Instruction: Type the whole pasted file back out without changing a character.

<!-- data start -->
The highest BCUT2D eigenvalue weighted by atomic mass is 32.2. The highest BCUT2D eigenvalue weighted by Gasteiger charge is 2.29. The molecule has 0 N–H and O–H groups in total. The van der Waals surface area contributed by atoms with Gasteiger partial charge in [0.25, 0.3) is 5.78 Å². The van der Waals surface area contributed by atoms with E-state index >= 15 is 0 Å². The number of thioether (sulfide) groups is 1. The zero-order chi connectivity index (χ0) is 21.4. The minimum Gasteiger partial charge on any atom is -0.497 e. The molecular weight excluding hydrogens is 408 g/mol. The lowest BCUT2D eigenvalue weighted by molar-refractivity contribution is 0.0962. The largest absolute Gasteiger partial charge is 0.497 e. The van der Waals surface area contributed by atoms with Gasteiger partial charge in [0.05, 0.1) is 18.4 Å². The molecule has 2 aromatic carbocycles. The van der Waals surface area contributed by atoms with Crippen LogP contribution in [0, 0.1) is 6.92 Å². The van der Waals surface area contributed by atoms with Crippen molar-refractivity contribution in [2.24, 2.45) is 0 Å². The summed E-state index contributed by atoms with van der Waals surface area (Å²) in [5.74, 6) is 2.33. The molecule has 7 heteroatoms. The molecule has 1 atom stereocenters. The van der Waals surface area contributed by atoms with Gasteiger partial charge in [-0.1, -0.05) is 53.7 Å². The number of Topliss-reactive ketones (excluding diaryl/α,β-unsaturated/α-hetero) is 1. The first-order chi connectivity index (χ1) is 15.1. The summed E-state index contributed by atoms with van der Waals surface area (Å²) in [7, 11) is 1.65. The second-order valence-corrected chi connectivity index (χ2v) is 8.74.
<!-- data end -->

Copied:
The highest BCUT2D eigenvalue weighted by atomic mass is 32.2. The highest BCUT2D eigenvalue weighted by Gasteiger charge is 2.29. The molecule has 0 N–H and O–H groups in total. The van der Waals surface area contributed by atoms with Gasteiger partial charge in [0.25, 0.3) is 5.78 Å². The van der Waals surface area contributed by atoms with E-state index >= 15 is 0 Å². The number of thioether (sulfide) groups is 1. The zero-order chi connectivity index (χ0) is 21.4. The minimum Gasteiger partial charge on any atom is -0.497 e. The molecular weight excluding hydrogens is 408 g/mol. The lowest BCUT2D eigenvalue weighted by molar-refractivity contribution is 0.0962. The largest absolute Gasteiger partial charge is 0.497 e. The van der Waals surface area contributed by atoms with Gasteiger partial charge in [0.05, 0.1) is 18.4 Å². The molecule has 2 aromatic carbocycles. The van der Waals surface area contributed by atoms with Crippen LogP contribution in [0, 0.1) is 6.92 Å². The van der Waals surface area contributed by atoms with Crippen molar-refractivity contribution in [2.24, 2.45) is 0 Å². The summed E-state index contributed by atoms with van der Waals surface area (Å²) in [5.74, 6) is 2.33. The molecule has 7 heteroatoms. The molecule has 1 atom stereocenters. The van der Waals surface area contributed by atoms with Gasteiger partial charge in [-0.1, -0.05) is 53.7 Å². The number of Topliss-reactive ketones (excluding diaryl/α,β-unsaturated/α-hetero) is 1. The first-order chi connectivity index (χ1) is 15.1. The summed E-state index contributed by atoms with van der Waals surface area (Å²) in [7, 11) is 1.65. The second-order valence-corrected chi connectivity index (χ2v) is 8.74.